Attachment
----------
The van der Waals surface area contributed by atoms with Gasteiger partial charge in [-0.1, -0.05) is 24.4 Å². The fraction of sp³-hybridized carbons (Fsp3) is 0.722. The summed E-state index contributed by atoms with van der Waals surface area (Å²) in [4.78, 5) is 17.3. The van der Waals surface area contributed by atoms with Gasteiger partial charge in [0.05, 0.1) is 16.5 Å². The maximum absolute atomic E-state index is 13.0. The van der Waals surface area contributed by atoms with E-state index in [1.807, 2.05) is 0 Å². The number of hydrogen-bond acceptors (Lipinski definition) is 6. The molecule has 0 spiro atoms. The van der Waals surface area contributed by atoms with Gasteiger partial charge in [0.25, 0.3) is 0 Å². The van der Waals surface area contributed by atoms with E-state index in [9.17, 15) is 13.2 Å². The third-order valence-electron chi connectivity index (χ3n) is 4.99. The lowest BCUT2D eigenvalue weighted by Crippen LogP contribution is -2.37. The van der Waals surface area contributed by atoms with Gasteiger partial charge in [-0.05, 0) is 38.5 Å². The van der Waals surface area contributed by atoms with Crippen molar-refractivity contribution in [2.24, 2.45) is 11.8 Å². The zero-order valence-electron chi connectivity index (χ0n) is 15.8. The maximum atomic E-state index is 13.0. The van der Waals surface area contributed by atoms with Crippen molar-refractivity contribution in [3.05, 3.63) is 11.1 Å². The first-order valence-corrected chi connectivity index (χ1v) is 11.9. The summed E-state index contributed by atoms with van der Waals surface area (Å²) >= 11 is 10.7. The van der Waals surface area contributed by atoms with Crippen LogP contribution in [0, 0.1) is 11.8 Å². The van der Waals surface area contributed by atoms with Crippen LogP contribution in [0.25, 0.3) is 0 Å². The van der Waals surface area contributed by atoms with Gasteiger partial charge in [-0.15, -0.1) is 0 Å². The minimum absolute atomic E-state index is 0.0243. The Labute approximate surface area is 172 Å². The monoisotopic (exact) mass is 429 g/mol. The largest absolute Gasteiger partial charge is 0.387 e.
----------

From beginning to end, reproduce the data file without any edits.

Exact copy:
The van der Waals surface area contributed by atoms with Gasteiger partial charge in [-0.1, -0.05) is 24.4 Å². The fraction of sp³-hybridized carbons (Fsp3) is 0.722. The summed E-state index contributed by atoms with van der Waals surface area (Å²) in [4.78, 5) is 17.3. The van der Waals surface area contributed by atoms with Gasteiger partial charge in [0.05, 0.1) is 16.5 Å². The maximum absolute atomic E-state index is 13.0. The van der Waals surface area contributed by atoms with E-state index in [1.807, 2.05) is 0 Å². The number of hydrogen-bond acceptors (Lipinski definition) is 6. The molecule has 0 spiro atoms. The van der Waals surface area contributed by atoms with Gasteiger partial charge in [0.25, 0.3) is 0 Å². The van der Waals surface area contributed by atoms with E-state index in [9.17, 15) is 13.2 Å². The third-order valence-electron chi connectivity index (χ3n) is 4.99. The lowest BCUT2D eigenvalue weighted by Crippen LogP contribution is -2.37. The van der Waals surface area contributed by atoms with Gasteiger partial charge in [-0.05, 0) is 38.5 Å². The van der Waals surface area contributed by atoms with Crippen molar-refractivity contribution in [2.24, 2.45) is 11.8 Å². The zero-order valence-electron chi connectivity index (χ0n) is 15.8. The maximum atomic E-state index is 13.0. The van der Waals surface area contributed by atoms with Crippen molar-refractivity contribution in [3.05, 3.63) is 11.1 Å². The first-order valence-corrected chi connectivity index (χ1v) is 11.9. The summed E-state index contributed by atoms with van der Waals surface area (Å²) >= 11 is 10.7. The van der Waals surface area contributed by atoms with Crippen LogP contribution in [0, 0.1) is 11.8 Å². The van der Waals surface area contributed by atoms with Crippen LogP contribution in [0.25, 0.3) is 0 Å². The van der Waals surface area contributed by atoms with Gasteiger partial charge in [-0.15, -0.1) is 0 Å². The minimum absolute atomic E-state index is 0.0243. The Labute approximate surface area is 172 Å². The monoisotopic (exact) mass is 429 g/mol. The largest absolute Gasteiger partial charge is 0.387 e.